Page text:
Coronavirus Relief Bill Includes Tax Benefit for Millionaires That Will Cost Taxpayers $90 Billion

Inside the historic $2.2 trillion relief package passed by Congress last month is a tax change that overwhelmingly benefits millionaires.

More than 80 percent of the benefits from the new provision will go to Americans earning more than $1 million annually, according to a report released last week by the nonpartisan Joint Committee on Taxation. Less than 3 percent of the benefits from the change will go to people earning less than $100,000 a year.

The change is estimated to cost taxpayers about $90 billion in 2020 and will add roughly $170 billion to the federal deficit over the next decade, the congressional committee's report found.

"It's a scandal for Republicans to loot American taxpayers in the midst of an economic and human tragedy," Democratic Senator Sheldon Whitehouse of Rhode Island said in a statement after the report was released.

Thornton Matheson, a senior fellow at the nonpartisan Tax Policy Center, said the tax change was "a very bad use of the money" provided by the relief package. The measure is the second-largest tax cut in the legislation.

"I don't think that is a good measure in the sense that it's not focused on the people who are most severely affected by this crisis. Surely, the wealthy partnership owners will be affected but not to the extent of low-income households," Matheson told Newsweek. She added that the tax break is going to "provide little stimulus to the economy."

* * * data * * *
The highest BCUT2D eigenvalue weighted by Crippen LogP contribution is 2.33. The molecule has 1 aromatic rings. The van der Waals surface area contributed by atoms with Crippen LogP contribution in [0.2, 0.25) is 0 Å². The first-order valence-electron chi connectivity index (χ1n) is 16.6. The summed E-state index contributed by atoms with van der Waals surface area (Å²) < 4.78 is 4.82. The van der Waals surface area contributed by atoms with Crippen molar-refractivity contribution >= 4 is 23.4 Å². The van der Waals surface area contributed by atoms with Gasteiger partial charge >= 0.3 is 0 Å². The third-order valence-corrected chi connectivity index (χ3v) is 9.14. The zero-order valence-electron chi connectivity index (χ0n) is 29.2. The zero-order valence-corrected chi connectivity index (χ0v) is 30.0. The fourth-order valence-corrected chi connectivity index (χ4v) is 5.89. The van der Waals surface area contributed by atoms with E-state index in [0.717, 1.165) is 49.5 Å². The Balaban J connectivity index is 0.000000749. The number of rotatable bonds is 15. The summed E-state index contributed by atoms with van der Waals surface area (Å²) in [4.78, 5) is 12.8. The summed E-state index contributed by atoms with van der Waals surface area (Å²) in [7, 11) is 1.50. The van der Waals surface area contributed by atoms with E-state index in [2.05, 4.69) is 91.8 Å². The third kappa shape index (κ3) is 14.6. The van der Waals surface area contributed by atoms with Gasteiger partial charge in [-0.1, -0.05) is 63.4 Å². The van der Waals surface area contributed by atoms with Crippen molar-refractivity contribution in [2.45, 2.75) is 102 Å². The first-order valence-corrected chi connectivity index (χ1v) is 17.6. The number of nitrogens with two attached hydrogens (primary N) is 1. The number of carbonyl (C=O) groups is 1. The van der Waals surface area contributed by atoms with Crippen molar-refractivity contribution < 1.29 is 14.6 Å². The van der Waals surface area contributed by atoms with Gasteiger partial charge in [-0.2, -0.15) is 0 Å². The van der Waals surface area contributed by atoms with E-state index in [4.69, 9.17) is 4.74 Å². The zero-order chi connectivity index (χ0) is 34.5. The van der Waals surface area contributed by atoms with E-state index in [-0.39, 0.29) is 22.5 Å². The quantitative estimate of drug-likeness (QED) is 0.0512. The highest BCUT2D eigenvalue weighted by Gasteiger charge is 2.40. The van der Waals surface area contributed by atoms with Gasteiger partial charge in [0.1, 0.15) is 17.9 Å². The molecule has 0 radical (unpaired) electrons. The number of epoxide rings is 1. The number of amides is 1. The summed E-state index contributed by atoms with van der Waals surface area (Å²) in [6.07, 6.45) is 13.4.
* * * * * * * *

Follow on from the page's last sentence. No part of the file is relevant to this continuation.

The Joint Committee on Taxation completed the report at the request of Whitehouse and Representative Lloyd Doggett. A Democrat from Texas, Doggett noted that the tax change is more than the new funding provided for hospitals and for state governments by the Coronavirus Aid, Relief and Economic Security (CARES) Act.

"Someone wrongly seized on this health emergency to reward ultrarich beneficiaries, likely including the Trump family, with a tax loophole not available to middle-class families," Doggett said in a statement. "This net operating loss loophole is a loser that should be repealed."

us capitol reflected ambulance COVID-19 pandemic 2020
The U.S. Capitol is reflected in a standby ambulance on March 27. The historic coronavirus relief bill passed by Congress last month contains a tax change that will overwhelmingly benefit millionaires. Alex Edelman/AFP/Getty Images

The tax break is a reversal of restrictions imposed by GOP lawmakers in the 2017 tax law. The change will suspend a limitation on how much certain business owners can deduct against their nonbusiness income. Now, business owners can lower their taxes by deducting as much as they want against income unrelated to the company.

The Joint Committee on Taxation estimated that 43,000 people making more than $1 million would owe roughly $70 billion less in taxes this year because of the suspension.

As Democrats criticize the tax change for being too broad and for benefiting high earners, Republicans have highlighted the fact that these lawmakers still supported the CARES Act. All Senate Democrats voted for the legislation, which was passed by unanimous consent on March 27.

Republican Chuck Grassley, chairman of the Senate Finance Committee, wrote in an op-ed for Fox News that Democrats are simply trying to score "political points" by condemning the tax change.

"This partisan attack threatens the relief intended for businesses in every industry across America. The attempt to paint this tax provision as a boon for real estate and hedge fund investors completely misses the mark," Grassley wrote. "Notably, the CARES Act did not change the longstanding limits on investors being able to benefit from passive investment losses."